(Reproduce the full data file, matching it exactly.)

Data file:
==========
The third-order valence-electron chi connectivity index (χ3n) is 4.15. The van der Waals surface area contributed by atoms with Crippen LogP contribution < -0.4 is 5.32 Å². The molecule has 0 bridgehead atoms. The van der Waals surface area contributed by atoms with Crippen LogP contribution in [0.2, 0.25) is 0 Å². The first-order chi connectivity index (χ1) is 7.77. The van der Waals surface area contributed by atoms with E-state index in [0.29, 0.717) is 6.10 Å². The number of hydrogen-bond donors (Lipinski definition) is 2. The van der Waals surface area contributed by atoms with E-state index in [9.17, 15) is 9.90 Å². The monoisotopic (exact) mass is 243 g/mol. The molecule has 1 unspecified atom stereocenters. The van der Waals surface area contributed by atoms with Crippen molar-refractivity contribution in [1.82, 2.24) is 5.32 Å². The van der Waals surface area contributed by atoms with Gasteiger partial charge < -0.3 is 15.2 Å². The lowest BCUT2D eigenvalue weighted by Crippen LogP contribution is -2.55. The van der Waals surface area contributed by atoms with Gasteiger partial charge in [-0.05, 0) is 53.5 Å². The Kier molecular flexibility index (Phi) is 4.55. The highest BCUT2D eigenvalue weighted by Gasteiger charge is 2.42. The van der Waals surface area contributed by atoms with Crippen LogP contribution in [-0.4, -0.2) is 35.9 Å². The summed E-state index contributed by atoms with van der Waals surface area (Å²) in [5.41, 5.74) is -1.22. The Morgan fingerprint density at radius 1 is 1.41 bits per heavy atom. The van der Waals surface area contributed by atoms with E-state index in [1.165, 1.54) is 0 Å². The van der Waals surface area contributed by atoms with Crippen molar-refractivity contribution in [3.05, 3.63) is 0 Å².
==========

The third-order valence-electron chi connectivity index (χ3n) is 4.15. The van der Waals surface area contributed by atoms with Crippen LogP contribution < -0.4 is 5.32 Å². The molecule has 0 bridgehead atoms. The van der Waals surface area contributed by atoms with Crippen LogP contribution in [0.2, 0.25) is 0 Å². The first-order chi connectivity index (χ1) is 7.77. The van der Waals surface area contributed by atoms with E-state index in [0.29, 0.717) is 6.10 Å². The number of hydrogen-bond donors (Lipinski definition) is 2. The van der Waals surface area contributed by atoms with E-state index in [9.17, 15) is 9.90 Å². The monoisotopic (exact) mass is 243 g/mol. The molecule has 1 unspecified atom stereocenters. The van der Waals surface area contributed by atoms with Crippen molar-refractivity contribution in [1.82, 2.24) is 5.32 Å². The van der Waals surface area contributed by atoms with Gasteiger partial charge < -0.3 is 15.2 Å². The lowest BCUT2D eigenvalue weighted by Crippen LogP contribution is -2.55. The van der Waals surface area contributed by atoms with Gasteiger partial charge in [-0.05, 0) is 53.5 Å². The Kier molecular flexibility index (Phi) is 4.55. The highest BCUT2D eigenvalue weighted by Gasteiger charge is 2.42. The van der Waals surface area contributed by atoms with Crippen LogP contribution in [-0.4, -0.2) is 35.9 Å². The summed E-state index contributed by atoms with van der Waals surface area (Å²) in [5.41, 5.74) is -1.22. The Morgan fingerprint density at radius 1 is 1.41 bits per heavy atom. The van der Waals surface area contributed by atoms with E-state index in [1.165, 1.54) is 0 Å². The van der Waals surface area contributed by atoms with Crippen molar-refractivity contribution in [3.05, 3.63) is 0 Å².